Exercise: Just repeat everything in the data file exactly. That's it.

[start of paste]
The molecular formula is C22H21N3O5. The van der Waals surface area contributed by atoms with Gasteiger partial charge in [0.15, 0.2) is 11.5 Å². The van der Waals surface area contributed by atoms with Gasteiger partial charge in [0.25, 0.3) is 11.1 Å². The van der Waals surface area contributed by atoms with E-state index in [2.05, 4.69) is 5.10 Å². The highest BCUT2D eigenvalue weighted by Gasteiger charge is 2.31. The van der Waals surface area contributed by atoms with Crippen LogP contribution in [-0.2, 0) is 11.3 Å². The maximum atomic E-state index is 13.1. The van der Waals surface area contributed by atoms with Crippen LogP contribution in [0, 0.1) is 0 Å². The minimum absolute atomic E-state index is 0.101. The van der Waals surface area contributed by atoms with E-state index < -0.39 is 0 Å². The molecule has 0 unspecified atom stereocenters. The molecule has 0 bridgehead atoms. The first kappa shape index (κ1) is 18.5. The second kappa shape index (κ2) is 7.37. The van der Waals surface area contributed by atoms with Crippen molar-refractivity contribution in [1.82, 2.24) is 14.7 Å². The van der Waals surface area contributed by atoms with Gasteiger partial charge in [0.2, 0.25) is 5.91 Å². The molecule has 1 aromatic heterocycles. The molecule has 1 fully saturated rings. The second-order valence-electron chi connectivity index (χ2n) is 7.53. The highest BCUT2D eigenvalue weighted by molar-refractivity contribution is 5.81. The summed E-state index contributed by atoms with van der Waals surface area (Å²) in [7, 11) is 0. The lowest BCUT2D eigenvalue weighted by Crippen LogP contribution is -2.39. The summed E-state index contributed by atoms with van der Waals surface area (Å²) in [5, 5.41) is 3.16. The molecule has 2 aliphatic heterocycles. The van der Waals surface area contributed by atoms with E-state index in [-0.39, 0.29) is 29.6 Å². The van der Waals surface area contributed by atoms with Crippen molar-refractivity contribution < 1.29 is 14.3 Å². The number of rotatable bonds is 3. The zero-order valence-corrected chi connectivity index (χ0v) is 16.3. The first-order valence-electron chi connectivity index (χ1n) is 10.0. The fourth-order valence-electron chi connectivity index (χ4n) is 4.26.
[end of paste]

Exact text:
The molecular formula is C22H21N3O5. The van der Waals surface area contributed by atoms with Gasteiger partial charge in [0.15, 0.2) is 11.5 Å². The van der Waals surface area contributed by atoms with Gasteiger partial charge in [0.25, 0.3) is 11.1 Å². The van der Waals surface area contributed by atoms with E-state index in [2.05, 4.69) is 5.10 Å². The highest BCUT2D eigenvalue weighted by Gasteiger charge is 2.31. The van der Waals surface area contributed by atoms with Crippen LogP contribution in [-0.2, 0) is 11.3 Å². The maximum atomic E-state index is 13.1. The van der Waals surface area contributed by atoms with Crippen LogP contribution in [0, 0.1) is 0 Å². The minimum absolute atomic E-state index is 0.101. The van der Waals surface area contributed by atoms with E-state index < -0.39 is 0 Å². The molecule has 0 unspecified atom stereocenters. The molecule has 0 bridgehead atoms. The first kappa shape index (κ1) is 18.5. The second kappa shape index (κ2) is 7.37. The van der Waals surface area contributed by atoms with Crippen molar-refractivity contribution in [1.82, 2.24) is 14.7 Å². The van der Waals surface area contributed by atoms with Gasteiger partial charge in [0.2, 0.25) is 5.91 Å². The molecule has 1 aromatic heterocycles. The molecule has 1 fully saturated rings. The second-order valence-electron chi connectivity index (χ2n) is 7.53. The highest BCUT2D eigenvalue weighted by molar-refractivity contribution is 5.81. The summed E-state index contributed by atoms with van der Waals surface area (Å²) in [7, 11) is 0. The lowest BCUT2D eigenvalue weighted by Crippen LogP contribution is -2.39. The summed E-state index contributed by atoms with van der Waals surface area (Å²) in [5, 5.41) is 3.16. The molecule has 2 aliphatic heterocycles. The van der Waals surface area contributed by atoms with E-state index in [-0.39, 0.29) is 29.6 Å². The van der Waals surface area contributed by atoms with Crippen molar-refractivity contribution < 1.29 is 14.3 Å². The number of rotatable bonds is 3. The zero-order valence-corrected chi connectivity index (χ0v) is 16.3. The first-order valence-electron chi connectivity index (χ1n) is 10.0. The fourth-order valence-electron chi connectivity index (χ4n) is 4.26.